Let just say right away that OUTRAGEOUS FORTUNE reads exactly like a ‘80s novel. It has glitz and glam written all over it. There are two central characters. One is from a posh family whose vast wealth is mostly invested in hotels and villas. She is daddy’s favorite among two other half-siblings who despise her; the other is from the lowest class imaginable. Party seems to be her middle name as she can’t help herself boozing-up and doing drugs in between striping performances in seedy joints. As you can imagine both women have nothing in common and will never cross path. Or so you think. In a space of 600 plus pages divided into four parts their lives will intertwine to the point of having to reinvent themselves just to survive. I don’t want to give anything away but let’s just say that their ways to fulfillment include lies, heartaches, double-dealings, cringe-worthy confrontations but most importantly late in the plot girl bonding. And that’s what makes this novel a cut above, the way the author manages to patiently flesh-out her two heroines before coming to their inevitable get together. In other words, all the right ingredients to make OUTRAGEOUS FORTUNE a glittery treat.  

Lulu Taylor is no amateur. She’s been at the writing game for quite some time now. This particular title is her fourth novel—with secondary characters from her previous three—and you can feel the confidence in her delivery. Sure, the narrative could have been a tad richer and some of the plot twists are less impressive than others, but the overall effect is quite enjoyable, as are the prerequisite romantic affairs of her main protagonists. If you’re on the look-out for an easy but still impressive offering Miss Taylor definitely is the author for you. She may barely reinvent anything with this Cinderella take of making it with or without daddy’s money but the dedication with which she serves her dish makes OUTRAGEOUS FORTUNE a very fine novel indeed.

You can still catch OUTRAGEOUS FORTUNE wherever books are sold.  

Until next post—Martin 

Wednesday, 7 March 2018


For me, the mid-90s were great years for book hunting. I remember vividly how much fun I had perusing the aisles of many bookstores around the globe. I couldn’t get enough of trashy novels, to the point of collecting anything that struck my fancy. And that meant a lot of searching; and a lot of titles. One of which was this featured novel by JoAnn Ross which I found in Saint-Tropez, of all places. I knew zilch about her at the time, unaware that she was already an established author in the romance field. Judging from that book cover and the back synopsis, however, I knew I was going to enjoy the ride, and I obviously did since I’m babbling about it here today.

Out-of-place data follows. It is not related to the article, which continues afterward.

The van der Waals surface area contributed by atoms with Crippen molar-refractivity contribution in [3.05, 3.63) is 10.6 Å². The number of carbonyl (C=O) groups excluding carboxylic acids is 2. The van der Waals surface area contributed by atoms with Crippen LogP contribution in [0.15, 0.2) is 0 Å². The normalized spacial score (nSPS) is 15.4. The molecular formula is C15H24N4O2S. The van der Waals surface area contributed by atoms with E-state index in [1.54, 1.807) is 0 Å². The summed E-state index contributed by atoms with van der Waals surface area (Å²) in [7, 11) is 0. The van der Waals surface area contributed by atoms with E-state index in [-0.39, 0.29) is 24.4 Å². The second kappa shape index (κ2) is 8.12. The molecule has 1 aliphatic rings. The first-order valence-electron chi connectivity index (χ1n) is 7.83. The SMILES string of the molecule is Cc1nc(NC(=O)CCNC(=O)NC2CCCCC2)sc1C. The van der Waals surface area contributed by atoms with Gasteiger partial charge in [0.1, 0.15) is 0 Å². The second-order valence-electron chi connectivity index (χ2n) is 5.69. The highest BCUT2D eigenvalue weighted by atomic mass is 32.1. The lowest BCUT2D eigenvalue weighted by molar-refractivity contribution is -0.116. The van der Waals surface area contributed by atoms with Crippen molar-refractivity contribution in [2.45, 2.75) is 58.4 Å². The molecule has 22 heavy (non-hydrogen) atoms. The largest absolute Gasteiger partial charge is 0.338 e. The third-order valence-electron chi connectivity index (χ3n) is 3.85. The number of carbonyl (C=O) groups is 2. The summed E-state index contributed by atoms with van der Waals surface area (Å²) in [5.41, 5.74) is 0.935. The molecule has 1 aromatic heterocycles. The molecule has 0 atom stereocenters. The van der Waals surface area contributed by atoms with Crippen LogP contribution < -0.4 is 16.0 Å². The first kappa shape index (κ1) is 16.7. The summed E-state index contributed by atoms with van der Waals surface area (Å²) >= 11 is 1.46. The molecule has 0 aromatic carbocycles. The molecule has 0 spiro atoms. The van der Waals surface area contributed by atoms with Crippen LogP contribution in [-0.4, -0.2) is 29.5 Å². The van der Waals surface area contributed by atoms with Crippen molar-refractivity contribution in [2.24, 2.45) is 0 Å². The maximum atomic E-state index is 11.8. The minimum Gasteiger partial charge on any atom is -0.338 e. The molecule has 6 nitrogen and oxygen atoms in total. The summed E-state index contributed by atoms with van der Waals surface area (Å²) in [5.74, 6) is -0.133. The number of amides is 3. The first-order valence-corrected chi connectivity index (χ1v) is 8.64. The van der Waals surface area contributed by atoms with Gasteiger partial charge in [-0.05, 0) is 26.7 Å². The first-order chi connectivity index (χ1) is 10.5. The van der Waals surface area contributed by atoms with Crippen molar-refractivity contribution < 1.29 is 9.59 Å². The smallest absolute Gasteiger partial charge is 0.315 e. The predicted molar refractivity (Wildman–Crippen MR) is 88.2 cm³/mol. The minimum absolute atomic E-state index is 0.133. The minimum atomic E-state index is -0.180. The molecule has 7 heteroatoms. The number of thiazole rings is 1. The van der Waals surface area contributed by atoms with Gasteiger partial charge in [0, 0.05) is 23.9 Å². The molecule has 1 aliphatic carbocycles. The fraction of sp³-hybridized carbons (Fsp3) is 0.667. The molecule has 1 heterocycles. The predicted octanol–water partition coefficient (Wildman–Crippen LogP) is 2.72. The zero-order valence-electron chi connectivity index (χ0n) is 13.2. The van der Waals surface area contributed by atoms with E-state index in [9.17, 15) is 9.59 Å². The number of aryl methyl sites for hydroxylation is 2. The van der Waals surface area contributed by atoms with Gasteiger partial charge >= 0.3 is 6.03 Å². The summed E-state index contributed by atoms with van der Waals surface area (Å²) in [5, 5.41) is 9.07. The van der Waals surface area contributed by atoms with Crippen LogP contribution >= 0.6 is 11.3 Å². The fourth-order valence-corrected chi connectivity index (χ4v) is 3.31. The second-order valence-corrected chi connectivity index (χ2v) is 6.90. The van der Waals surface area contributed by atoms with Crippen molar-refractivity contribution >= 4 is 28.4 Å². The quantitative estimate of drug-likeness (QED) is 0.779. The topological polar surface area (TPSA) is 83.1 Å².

SECRET SINS (1991, St. Martin’s Press) tells the tale of two sisters who, throughout a rocky relationship that starts at a young age, end up being at each other’s throats, especially when one of them has a chance to make it big as an executive in Hollywood. Like any well-handled trashy read her path to success leads her to danger zone which involves past sins and unknown affairs. Of course there’s a big, big secret which ultimately is revealed with double gasp effect (not really, for I am an old pro at this game after all) but what precedes it is one heck of a ride. SECRET SINS is fun, an easy read to glamour city that focuses mainly on the possible romance between Ms. Executive and her hot actor slash screenwriter. And to tell you the truth I really didn’t mind all the lovey-dovey going on, for both turn out to be very engaging characters.

Not long after I was done I recall mailing a request to the publishers about other possible titles available by this author. Remember, this was before the easy accessibility of the Internet. I got a response a few weeks later saying that Miss Ross (yes, let’s call her that) had many titles under her name as the accompanying documentation suggested. I was floored. There were about a dozen titles, if not more. I’d love to tell you this was the start of a passionate relationship between the author’s work and I but other reads beckoned and I, like the trashy guru that I think I am, followed happily. Yes, SECRET SINS turned out to be the only title I buried myself in, but don’t let me stop you there. Since then the author has published many novels that I’m sure are as engaging as this featured one. It’s just that I’m not as hard-core of a romantic as I would like to be when it comes to my reading choices. So pick up SECRET SINS (still unavailable digitally) and indulge. You’ll be reminded of the late Jackie Collins and that’s certainly not a bad thing.

Until next post—Martin
1990 Hardcover